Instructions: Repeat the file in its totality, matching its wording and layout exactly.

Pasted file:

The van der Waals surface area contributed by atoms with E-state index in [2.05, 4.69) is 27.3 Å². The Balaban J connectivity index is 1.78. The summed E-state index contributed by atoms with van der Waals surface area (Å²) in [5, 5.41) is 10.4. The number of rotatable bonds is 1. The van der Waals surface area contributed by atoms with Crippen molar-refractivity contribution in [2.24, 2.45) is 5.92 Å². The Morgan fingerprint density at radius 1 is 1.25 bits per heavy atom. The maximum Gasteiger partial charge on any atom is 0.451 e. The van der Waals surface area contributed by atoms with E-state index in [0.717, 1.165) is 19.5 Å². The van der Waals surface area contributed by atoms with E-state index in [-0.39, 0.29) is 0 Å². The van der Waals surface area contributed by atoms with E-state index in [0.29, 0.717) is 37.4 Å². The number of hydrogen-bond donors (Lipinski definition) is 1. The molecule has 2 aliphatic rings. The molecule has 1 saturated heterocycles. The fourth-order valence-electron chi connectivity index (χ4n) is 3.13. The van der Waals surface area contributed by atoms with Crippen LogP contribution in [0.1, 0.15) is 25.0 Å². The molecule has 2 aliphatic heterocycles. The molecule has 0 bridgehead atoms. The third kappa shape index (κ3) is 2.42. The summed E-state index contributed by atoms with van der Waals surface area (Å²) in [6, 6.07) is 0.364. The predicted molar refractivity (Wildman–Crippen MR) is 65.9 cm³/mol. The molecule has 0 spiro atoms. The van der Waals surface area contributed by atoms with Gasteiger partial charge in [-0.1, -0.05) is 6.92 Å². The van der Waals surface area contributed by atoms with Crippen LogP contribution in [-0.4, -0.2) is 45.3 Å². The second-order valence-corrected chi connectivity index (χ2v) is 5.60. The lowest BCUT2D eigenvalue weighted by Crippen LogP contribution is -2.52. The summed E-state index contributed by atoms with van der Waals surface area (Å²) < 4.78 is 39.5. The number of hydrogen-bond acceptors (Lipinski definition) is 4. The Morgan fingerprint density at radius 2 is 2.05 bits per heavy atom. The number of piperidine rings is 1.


The van der Waals surface area contributed by atoms with E-state index in [2.05, 4.69) is 27.3 Å². The Balaban J connectivity index is 1.78. The summed E-state index contributed by atoms with van der Waals surface area (Å²) in [5, 5.41) is 10.4. The number of rotatable bonds is 1. The van der Waals surface area contributed by atoms with Crippen molar-refractivity contribution in [2.24, 2.45) is 5.92 Å². The Morgan fingerprint density at radius 1 is 1.25 bits per heavy atom. The maximum Gasteiger partial charge on any atom is 0.451 e. The van der Waals surface area contributed by atoms with E-state index in [0.717, 1.165) is 19.5 Å². The van der Waals surface area contributed by atoms with E-state index in [-0.39, 0.29) is 0 Å². The van der Waals surface area contributed by atoms with E-state index in [0.29, 0.717) is 37.4 Å². The number of hydrogen-bond donors (Lipinski definition) is 1. The molecule has 2 aliphatic rings. The molecule has 1 saturated heterocycles. The fourth-order valence-electron chi connectivity index (χ4n) is 3.13. The van der Waals surface area contributed by atoms with Crippen LogP contribution in [0.1, 0.15) is 25.0 Å². The molecule has 2 aliphatic heterocycles. The molecule has 0 bridgehead atoms. The third kappa shape index (κ3) is 2.42. The summed E-state index contributed by atoms with van der Waals surface area (Å²) in [6, 6.07) is 0.364. The predicted molar refractivity (Wildman–Crippen MR) is 65.9 cm³/mol. The molecule has 0 spiro atoms. The van der Waals surface area contributed by atoms with Gasteiger partial charge in [-0.1, -0.05) is 6.92 Å². The van der Waals surface area contributed by atoms with Crippen LogP contribution in [-0.4, -0.2) is 45.3 Å². The second-order valence-corrected chi connectivity index (χ2v) is 5.60. The lowest BCUT2D eigenvalue weighted by Crippen LogP contribution is -2.52. The summed E-state index contributed by atoms with van der Waals surface area (Å²) < 4.78 is 39.5. The number of hydrogen-bond acceptors (Lipinski definition) is 4. The Morgan fingerprint density at radius 2 is 2.05 bits per heavy atom. The number of piperidine rings is 1.